Bioscience, Biotechnology and Biochemistry | Year: 2016

In rice, several allergens have been identified such as the non-specific lipid transfer protein-1, the α-amylase/trypsin-inhibitors, the á-globulin, the 33 kDa glyoxalase I (Gly I), the 52-63 kDa globulin, and the granule-bound starch synthetase. The goal of the present study was to define optimal rice extraction and detection methods that would allow a sensitive and reproducible measure of several classes of known rice allergens. In a three-laboratory ringtrial experiment, several protein extraction methods were first compared and analyzed by 1D multiplexed SDS-PAGE. In a second phase, an interlaboratory validation of 2D-DIGE analysis was conducted in five independent laboratories, focusing on three rice allergens (52 kDa globulin, 33 kDa glyoxalase I, and 14-16 kDa á-amylase/trypsin inhibitor family members). The results of the present study indicate that a combination of 1D multiplexed SDS-PAGE and 2D-DIGE methods would be recommended to quantify the various rice allergens. © 2016 The Author(s).


PubMed | BASF, ILSI Health and Environmental science Institute HESI, DuPont Company, Copenhagen University and 9 more.
Type: | Journal: Bioscience, biotechnology, and biochemistry | Year: 2016

In rice, several allergens have been identified such as the non-specific lipid transfer protein-1, the -amylase/trypsin-inhibitors, the -globulin, the 33kDa glyoxalase I (Gly I), the 52-63kDa globulin, and the granule-bound starch synthetase. The goal of the present study was to define optimal rice extraction and detection methods that would allow a sensitive and reproducible measure of several classes of known rice allergens. In a three-laboratory ring-trial experiment, several protein extraction methods were first compared and analyzed by 1D multiplexed SDS-PAGE. In a second phase, an inter-laboratory validation of 2D-DIGE analysis was conducted in five independent laboratories, focusing on three rice allergens (52kDa globulin, 33kDa glyoxalase I, and 14-16kDa -amylase/trypsin inhibitor family members). The results of the present study indicate that a combination of 1D multiplexed SDS-PAGE and 2D-DIGE methods would be recommended to quantify the various rice allergens.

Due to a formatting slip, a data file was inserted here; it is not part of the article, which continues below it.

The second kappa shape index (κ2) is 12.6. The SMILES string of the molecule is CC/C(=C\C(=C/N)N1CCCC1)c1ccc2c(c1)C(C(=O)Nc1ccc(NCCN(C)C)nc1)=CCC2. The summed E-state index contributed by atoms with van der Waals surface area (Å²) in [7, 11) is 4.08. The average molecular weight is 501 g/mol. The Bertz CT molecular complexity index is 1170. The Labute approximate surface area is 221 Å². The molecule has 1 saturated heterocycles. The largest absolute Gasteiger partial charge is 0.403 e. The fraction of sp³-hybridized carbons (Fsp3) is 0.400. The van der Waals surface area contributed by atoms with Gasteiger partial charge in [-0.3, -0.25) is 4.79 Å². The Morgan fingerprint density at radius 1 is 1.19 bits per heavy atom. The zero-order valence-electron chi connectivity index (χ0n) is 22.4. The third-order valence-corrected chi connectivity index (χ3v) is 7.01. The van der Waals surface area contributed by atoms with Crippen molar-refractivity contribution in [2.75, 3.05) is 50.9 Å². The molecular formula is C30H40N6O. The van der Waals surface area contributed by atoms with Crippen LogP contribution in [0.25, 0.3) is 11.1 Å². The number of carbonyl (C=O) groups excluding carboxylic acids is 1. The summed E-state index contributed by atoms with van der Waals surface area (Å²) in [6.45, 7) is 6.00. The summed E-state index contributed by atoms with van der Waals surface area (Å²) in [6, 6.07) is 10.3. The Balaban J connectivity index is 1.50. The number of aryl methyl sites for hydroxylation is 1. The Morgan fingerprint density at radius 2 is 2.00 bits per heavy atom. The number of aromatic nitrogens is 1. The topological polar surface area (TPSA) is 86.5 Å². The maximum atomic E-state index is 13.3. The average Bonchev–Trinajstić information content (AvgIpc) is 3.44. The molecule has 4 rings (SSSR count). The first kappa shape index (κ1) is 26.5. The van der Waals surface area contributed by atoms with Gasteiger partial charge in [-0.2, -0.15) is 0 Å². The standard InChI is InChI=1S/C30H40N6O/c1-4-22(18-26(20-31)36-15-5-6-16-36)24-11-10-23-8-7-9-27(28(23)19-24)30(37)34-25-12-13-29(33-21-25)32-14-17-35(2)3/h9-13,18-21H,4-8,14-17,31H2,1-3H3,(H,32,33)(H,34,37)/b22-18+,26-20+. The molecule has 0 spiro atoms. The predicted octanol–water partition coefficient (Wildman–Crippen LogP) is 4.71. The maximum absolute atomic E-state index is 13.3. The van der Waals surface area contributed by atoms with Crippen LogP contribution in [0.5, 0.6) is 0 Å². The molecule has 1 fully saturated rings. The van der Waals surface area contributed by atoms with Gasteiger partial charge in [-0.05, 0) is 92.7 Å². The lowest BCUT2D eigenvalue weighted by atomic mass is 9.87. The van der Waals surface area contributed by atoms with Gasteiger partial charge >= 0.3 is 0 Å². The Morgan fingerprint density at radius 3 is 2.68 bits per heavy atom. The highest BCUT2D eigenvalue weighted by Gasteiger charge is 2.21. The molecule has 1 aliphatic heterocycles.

Thybaud V.,Sanofi S.A. | Kasper P.,Federal Institute for Drugs and Medical Devices BfArM | Sobol Z.,Pfizer | Elhajouji A.,Novartis | And 5 more authors.
Mutagenesis | Year: 2016